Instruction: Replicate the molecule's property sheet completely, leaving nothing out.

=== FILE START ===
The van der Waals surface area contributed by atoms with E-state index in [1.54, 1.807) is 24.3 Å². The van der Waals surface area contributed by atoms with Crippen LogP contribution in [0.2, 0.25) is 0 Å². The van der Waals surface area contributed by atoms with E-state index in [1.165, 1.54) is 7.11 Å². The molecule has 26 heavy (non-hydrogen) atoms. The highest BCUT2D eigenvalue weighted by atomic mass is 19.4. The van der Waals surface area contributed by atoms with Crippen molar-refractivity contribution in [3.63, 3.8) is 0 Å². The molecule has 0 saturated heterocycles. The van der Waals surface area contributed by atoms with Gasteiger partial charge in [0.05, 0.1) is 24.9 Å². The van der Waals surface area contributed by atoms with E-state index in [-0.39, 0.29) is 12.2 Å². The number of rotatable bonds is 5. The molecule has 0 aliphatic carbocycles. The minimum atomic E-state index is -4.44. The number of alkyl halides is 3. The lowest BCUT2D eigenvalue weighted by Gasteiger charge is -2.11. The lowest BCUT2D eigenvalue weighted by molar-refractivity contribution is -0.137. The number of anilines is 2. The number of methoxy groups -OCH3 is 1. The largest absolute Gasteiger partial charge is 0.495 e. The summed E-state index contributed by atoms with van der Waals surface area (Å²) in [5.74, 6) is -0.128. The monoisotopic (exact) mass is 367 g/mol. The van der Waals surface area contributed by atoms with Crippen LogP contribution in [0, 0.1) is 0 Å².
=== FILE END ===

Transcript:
The van der Waals surface area contributed by atoms with E-state index in [1.54, 1.807) is 24.3 Å². The van der Waals surface area contributed by atoms with Crippen LogP contribution in [0.2, 0.25) is 0 Å². The van der Waals surface area contributed by atoms with E-state index in [1.165, 1.54) is 7.11 Å². The molecule has 26 heavy (non-hydrogen) atoms. The highest BCUT2D eigenvalue weighted by atomic mass is 19.4. The van der Waals surface area contributed by atoms with Crippen molar-refractivity contribution in [3.63, 3.8) is 0 Å². The molecule has 0 saturated heterocycles. The van der Waals surface area contributed by atoms with Gasteiger partial charge in [0.05, 0.1) is 24.9 Å². The van der Waals surface area contributed by atoms with E-state index in [-0.39, 0.29) is 12.2 Å². The number of rotatable bonds is 5. The molecule has 0 aliphatic carbocycles. The minimum atomic E-state index is -4.44. The number of alkyl halides is 3. The lowest BCUT2D eigenvalue weighted by Gasteiger charge is -2.11. The lowest BCUT2D eigenvalue weighted by molar-refractivity contribution is -0.137. The number of anilines is 2. The number of methoxy groups -OCH3 is 1. The largest absolute Gasteiger partial charge is 0.495 e. The summed E-state index contributed by atoms with van der Waals surface area (Å²) in [5.74, 6) is -0.128. The monoisotopic (exact) mass is 367 g/mol. The van der Waals surface area contributed by atoms with Crippen LogP contribution in [0, 0.1) is 0 Å².